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In re Medical Treatment Dispute of Keely

Court of Appeals of Oregon

September 6, 2018

In the Matter of the Medical Treatment Dispute of Athel D. Keely, Claimant.
v.
SAIF CORPORATION and Wayne Horton, Petitioners. ANGEL MEDFLIGHT WORLDWIDE AIR AMBULANCE SERVICE, dba Angel MedFlight, Respondent,

          Argued and submitted October 19, 2017

          Department of Consumer and Business Services 1500035H

          David L. Runner argued the cause and fled the briefs for petitioners.

          Alexander M. Naito argued the cause for respondent. Also on the brief were Christopher A. Rycewicz and Miller Nash Graham & Dunn LLP.

          Before Ortega, Presiding Judge, and Garrett, Judge, and Powers, Judge.

         Case Summary: Petitioners SAIF and an injured worker challenge a final order of the Department of Consumer and Business Services in which the director concluded that respondent, a medical transportation company, had established good cause for its untimely fling of a request for hearing in a dispute over the reasonable cost of medical services. Petitioners contend that substantial evidence does not support the director's determination that respondent established "excusable neglect" for the late fling, see OAR 436-001-0019(7). Held: Substantial evidence did not support the director's final order because material gaps in the chronological record preclude a reasonable person from determining that respondent carried its burden to establish "excusable neglect."

         Reversed and remanded.

          [293 Or.App. 711] GARRETT, J.

         Petitioners challenge a final order of the Department of Consumer and Business Services (department) in which the director concluded that respondent, a medical transportation company, had established good cause for its untimely filing of a request for hearing. The director's order reversed and remanded an order of an administrative law judge (ALJ), concluding that respondent had not established good cause. On judicial review, petitioners contend that substantial evidence does not support the director's determination that respondent established "excusable neglect" for its late request for a hearing. We agree with petitioners, and reverse the order and remand for further proceedings.

         Our review is confined to the administrative record, ORS 183.482(7), and the following facts are not contested on review. This dispute arose from the medical transport of petitioner Horton, an injured worker, covered by petitioner SAIF. The worker, while traveling in New Mexico, developed a medical problem related to his compensable condition. He began traveling home to Oregon in his family's own vehicle, but his condition worsened during the trip, requiring hos-pitalization in Nevada. After treatment there, the worker requested transport to Oregon. The hospital requested bids from various medical transport providers, including respondent. Respondent gave a preliminary quote of $15, 000 for jet aircraft transportation. On September 30, 2014, SAIF indicated to respondent that it would authorize jet aircraft transportation if respondent could confirm a bid of approximately $15, 000.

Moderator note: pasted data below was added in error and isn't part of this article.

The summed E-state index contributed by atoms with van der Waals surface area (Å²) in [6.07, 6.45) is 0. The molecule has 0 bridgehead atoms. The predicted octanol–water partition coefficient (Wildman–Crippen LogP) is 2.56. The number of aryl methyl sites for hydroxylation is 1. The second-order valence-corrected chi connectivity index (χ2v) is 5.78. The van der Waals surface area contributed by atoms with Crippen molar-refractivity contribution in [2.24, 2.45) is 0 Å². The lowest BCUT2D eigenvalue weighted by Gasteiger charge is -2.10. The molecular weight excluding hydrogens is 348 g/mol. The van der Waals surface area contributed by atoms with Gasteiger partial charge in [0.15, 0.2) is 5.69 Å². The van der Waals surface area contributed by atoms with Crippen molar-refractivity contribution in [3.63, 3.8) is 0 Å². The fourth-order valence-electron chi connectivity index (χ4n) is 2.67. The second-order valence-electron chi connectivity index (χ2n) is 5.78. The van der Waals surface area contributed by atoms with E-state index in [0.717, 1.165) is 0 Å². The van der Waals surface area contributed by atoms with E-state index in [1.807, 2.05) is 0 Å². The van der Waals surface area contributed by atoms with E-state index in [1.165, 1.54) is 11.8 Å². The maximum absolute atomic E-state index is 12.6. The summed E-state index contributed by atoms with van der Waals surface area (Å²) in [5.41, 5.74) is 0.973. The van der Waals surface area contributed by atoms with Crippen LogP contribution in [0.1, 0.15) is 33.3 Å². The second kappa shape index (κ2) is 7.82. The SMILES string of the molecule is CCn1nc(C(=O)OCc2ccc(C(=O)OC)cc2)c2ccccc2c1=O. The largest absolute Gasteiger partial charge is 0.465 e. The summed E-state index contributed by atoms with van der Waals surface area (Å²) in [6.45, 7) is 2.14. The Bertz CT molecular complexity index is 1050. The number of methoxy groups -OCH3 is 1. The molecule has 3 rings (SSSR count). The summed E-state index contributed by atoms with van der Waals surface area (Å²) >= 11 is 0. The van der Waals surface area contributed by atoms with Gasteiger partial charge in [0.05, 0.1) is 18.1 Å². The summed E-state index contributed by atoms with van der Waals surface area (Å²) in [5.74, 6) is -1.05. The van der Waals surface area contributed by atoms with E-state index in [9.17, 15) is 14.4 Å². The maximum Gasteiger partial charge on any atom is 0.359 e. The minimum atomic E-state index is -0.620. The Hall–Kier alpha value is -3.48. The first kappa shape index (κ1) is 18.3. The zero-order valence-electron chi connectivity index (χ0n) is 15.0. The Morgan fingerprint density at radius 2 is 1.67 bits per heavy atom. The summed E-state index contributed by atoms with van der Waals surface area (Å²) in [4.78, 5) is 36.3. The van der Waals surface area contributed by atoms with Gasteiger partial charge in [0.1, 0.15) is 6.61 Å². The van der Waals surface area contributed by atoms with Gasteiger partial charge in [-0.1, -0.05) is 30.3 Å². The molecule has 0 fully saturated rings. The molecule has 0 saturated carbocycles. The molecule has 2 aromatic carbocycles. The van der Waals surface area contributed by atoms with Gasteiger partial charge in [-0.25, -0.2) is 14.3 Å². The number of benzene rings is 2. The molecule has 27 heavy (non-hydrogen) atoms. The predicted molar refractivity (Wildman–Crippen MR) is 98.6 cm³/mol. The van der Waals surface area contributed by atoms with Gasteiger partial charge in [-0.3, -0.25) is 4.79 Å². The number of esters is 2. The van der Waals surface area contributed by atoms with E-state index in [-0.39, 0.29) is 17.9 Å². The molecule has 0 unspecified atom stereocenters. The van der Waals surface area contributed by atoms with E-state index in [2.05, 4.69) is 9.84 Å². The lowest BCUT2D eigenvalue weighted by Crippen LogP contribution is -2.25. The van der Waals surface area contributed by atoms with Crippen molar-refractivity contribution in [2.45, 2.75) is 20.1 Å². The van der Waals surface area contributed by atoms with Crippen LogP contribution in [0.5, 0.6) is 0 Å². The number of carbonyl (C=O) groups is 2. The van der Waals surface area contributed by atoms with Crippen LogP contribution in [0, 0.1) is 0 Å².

Respondent never replied to SAIF's request for a confirmed bid. The next day, respondent provided jet aircraft transportation to the worker. Respondent then billed SAIF for $277, 825.

         SAIF refused to pay the amount billed on the ground that the services and charges were inappropriate, unnecessary, unreasonable, and excessive. In February 2015, respondent requested administrative review by the Medical Resolution Team (MRT) of the department's Workers' Compensation Division (WCD). MRT reviewer Sheppard was assigned the case and began corresponding with SAIF's [293 Or.App. 712] attorney as well as one of respondent's attorneys identified in the record only as "Amanda."

         On April 13, 2015, Sheppard issued an administrative order determining that the amount billed by respondent was unreasonable and ordered SAIF to pay the "appropriate" amount of $19, 475. A copy of the April 13 order was mailed to respondent at its street address in Scottsdale, Arizona, which was later confirmed to be correct. That copy was not returned by the United States Postal Service as undeliverable or unclaimed. A separate copy of the order was mailed to a different attorney for respondent, Snider, at an incorrect address, and was returned as undeliverable.

         The April 13 order included a statement notifying respondent of its right to a hearing and of the requirement that such a request be ...


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